This continues with the ‘reflected stick cross’ premise as in Study 1, but here, rather than a symmetrical cross of equal arms in a square matrix as according to the intersections of the unit grid, I instead consider an Figure 1: Premise Figure 2: 5 x 5 Figure 3: 6 x 6 Figure 4: 7 x 7 Figure 5: 8 x 8 Figure 6: 9 x 9 Figure 7: 10 x 10 Figure 8: Set of 20
Upon having shown the premise of this particular creation, I here show these as actual tilings thereof. Note that for the sake of conciseness, I show just the first few examples, as there is an infinite number. Exactly, I show five examples, which more than suffices as an indication as to their nature. Figure 9: Figure 10: Figure 11: Figure 12: Figure 13:
As can be seen, as a type, with the increase in number of pentagons, the ‘two pentagon tilings’ lack the elegance of a single one. Certainly, they are interesting, but aesthetically pale in comparison. A variation of the above is with a rectangular format, below:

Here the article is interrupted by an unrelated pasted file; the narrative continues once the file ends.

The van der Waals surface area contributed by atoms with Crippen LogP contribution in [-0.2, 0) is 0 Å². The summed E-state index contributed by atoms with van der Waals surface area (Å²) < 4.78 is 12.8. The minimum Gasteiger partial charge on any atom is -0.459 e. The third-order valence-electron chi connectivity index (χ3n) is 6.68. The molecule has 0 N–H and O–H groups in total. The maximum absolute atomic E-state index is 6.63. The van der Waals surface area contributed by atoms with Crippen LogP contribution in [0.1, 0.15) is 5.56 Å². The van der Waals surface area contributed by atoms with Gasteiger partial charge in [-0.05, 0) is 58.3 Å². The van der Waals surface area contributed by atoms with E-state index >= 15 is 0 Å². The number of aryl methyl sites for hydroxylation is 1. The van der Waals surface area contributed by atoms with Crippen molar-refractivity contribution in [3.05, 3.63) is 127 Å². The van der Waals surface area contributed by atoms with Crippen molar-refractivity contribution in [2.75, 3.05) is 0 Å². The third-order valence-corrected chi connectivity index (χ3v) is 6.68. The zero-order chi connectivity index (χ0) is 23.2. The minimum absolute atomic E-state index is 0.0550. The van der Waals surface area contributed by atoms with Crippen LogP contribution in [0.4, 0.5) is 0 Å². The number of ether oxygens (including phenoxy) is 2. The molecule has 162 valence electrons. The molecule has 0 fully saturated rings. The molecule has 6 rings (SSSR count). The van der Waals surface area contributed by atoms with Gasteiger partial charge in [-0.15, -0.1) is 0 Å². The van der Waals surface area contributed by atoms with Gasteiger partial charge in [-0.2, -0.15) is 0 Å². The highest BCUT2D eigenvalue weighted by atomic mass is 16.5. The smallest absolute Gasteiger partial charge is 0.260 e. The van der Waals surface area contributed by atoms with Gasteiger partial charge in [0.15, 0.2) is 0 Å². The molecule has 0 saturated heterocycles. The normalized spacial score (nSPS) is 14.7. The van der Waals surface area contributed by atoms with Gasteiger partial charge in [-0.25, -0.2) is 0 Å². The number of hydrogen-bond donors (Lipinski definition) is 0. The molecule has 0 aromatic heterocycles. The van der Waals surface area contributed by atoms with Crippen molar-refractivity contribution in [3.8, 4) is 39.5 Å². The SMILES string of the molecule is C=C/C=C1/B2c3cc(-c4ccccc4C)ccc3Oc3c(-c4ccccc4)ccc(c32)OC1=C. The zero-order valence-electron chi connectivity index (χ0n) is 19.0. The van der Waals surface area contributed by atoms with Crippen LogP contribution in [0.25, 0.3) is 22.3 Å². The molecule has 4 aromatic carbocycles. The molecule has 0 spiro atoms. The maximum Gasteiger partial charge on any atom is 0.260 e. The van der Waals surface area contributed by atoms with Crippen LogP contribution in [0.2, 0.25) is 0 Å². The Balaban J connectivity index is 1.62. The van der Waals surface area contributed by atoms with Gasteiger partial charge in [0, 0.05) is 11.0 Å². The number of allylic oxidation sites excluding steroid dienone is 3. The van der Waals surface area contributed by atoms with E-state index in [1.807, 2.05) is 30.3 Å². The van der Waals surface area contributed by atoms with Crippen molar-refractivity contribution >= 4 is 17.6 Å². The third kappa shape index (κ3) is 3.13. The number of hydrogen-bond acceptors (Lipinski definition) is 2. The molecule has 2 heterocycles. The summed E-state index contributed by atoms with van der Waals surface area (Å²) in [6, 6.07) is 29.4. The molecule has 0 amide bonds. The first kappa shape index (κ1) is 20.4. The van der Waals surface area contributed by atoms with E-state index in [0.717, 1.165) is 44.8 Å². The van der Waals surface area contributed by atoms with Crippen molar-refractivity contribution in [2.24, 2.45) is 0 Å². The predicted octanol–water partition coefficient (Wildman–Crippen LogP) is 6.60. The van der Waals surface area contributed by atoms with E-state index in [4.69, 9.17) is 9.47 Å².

Figure 14: Premise Figure 15: 3 x 4 to 3 x 7; 4 x 5 to 4 x 8 Figure 16: 3 x 4 to 3 x 7; 4 x 5 to 4 x 8 Figure 17: 4 x 5 to 4 x 8 TilingsAs above I am here more circumspect in the number of tilings I show – just three. The reason for this is that I consider this particular premise, of rectangle grids, as lacking in aesthetics (see Comments), of which I see no need to show these to the same depth as with preceding studies, of 18 examples. Broadly, a few suffice to show the general principle, and so as they are labour intensive to draw, for reasons of both time saving and their lack of aesthetic appeal, further examples are not shown. Figure 18: Figure 19: Figure 20: CommentsAs can be seen, this particular creation process gives two different pentagons, both symmetrical. Of interest is that each pentagon has three different side lengths, of 2, 2, 1 proportions for any given example. Of note is that the angles are no longer 90°, as occurred with the preceding Study 1 - ‘symmetric cross and square matrix’. The pentagons range from being two of broadly alike to widely different ones, with decidedly short and long bases (the ‘1’ side above), of which incidentally can this be described simply as of short or long bases. Aesthetically, these ‘extreme’ examples are lacking, in that these are furthest away from an ‘average’ pentagon. The subsidiary hexagons are at right angles (which as I later show with other, different premises is not always so) which again is aesthetically pleasing.Typically, due to the nature of the (rectangular) matrix, with increasing unit size of the matrix; 3 x 4, 3 x 5, 3 x 6… this thus results in long, narrow pentagons, the aesthetics of which are lacking (of which I discuss below). This being so, I did not pursue further examples, although I do show these in a theoretical sense, with the construction premise. As can be seen, as a type, with the increase in number of pentagons, the ‘two pentagon tilings’ lack the elegance of a single one. Furthermore, due to the rectangular matrix, the pentagons are typically ‘elongated’, and so lack appeal. In effect, these can be regarded as ‘stretched’ squares, and so of limited interest aesthetically. Certainly, they are, loosely, ‘interesting’, but aesthetically pale in comparison with other Cairo tilings, even within the ‘two pentagon’ category. Another aspect to this is that although of a different construction to the preceding Study 2 (two pentagon examples) i.e. square, as against rectangle, the same outcome as to the ‘type’ of tiling occurs, i.e. 2 pentagons, both symmetrical, same proportions of sides (2, 2, 1), so although composed differently, they are of the same ‘type’. In essence, this study is lacking in aesthetics (at least in comparison to the related procedures of Study 1. Firstly, it is composed of two pentagons, whereas one is aesthetically better. Secondly, the matrix is no longer of the most basic type of quadrilateral, a square, but of a rectangle. Created 12 September 2011 |

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